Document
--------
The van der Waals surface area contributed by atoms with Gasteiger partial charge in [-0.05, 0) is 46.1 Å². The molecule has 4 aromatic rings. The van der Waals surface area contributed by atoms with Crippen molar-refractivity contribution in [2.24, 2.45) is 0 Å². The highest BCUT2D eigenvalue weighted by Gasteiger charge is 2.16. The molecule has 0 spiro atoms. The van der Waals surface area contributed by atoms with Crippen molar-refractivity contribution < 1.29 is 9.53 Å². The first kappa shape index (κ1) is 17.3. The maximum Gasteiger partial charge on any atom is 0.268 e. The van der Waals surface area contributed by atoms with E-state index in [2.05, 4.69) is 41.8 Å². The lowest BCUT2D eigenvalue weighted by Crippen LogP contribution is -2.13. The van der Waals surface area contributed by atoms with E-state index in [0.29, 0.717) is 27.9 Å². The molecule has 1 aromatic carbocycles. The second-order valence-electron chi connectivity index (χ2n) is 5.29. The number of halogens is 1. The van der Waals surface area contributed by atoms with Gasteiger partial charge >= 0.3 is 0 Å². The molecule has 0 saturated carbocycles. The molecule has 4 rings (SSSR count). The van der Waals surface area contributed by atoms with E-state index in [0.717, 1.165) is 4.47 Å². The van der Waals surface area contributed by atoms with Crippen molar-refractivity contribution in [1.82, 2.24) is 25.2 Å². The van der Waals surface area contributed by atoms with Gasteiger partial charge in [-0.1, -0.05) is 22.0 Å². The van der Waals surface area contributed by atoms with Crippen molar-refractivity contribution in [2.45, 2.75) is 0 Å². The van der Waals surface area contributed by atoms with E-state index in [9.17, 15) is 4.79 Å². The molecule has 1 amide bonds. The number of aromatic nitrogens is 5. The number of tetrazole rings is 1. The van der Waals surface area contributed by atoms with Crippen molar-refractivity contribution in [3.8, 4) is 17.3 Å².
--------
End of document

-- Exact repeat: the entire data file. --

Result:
The van der Waals surface area contributed by atoms with Gasteiger partial charge in [-0.05, 0) is 46.1 Å². The molecule has 4 aromatic rings. The van der Waals surface area contributed by atoms with Crippen molar-refractivity contribution in [2.24, 2.45) is 0 Å². The highest BCUT2D eigenvalue weighted by Gasteiger charge is 2.16. The molecule has 0 spiro atoms. The van der Waals surface area contributed by atoms with Crippen molar-refractivity contribution < 1.29 is 9.53 Å². The first kappa shape index (κ1) is 17.3. The maximum Gasteiger partial charge on any atom is 0.268 e. The van der Waals surface area contributed by atoms with E-state index in [2.05, 4.69) is 41.8 Å². The lowest BCUT2D eigenvalue weighted by Crippen LogP contribution is -2.13. The van der Waals surface area contributed by atoms with E-state index in [0.29, 0.717) is 27.9 Å². The molecule has 1 aromatic carbocycles. The second-order valence-electron chi connectivity index (χ2n) is 5.29. The number of halogens is 1. The van der Waals surface area contributed by atoms with Gasteiger partial charge >= 0.3 is 0 Å². The molecule has 0 saturated carbocycles. The molecule has 4 rings (SSSR count). The van der Waals surface area contributed by atoms with E-state index in [0.717, 1.165) is 4.47 Å². The van der Waals surface area contributed by atoms with Crippen molar-refractivity contribution in [1.82, 2.24) is 25.2 Å². The van der Waals surface area contributed by atoms with Gasteiger partial charge in [-0.1, -0.05) is 22.0 Å². The van der Waals surface area contributed by atoms with Crippen molar-refractivity contribution in [2.45, 2.75) is 0 Å². The van der Waals surface area contributed by atoms with E-state index in [9.17, 15) is 4.79 Å². The molecule has 1 amide bonds. The number of aromatic nitrogens is 5. The number of tetrazole rings is 1. The van der Waals surface area contributed by atoms with Crippen molar-refractivity contribution in [3.8, 4) is 17.3 Å².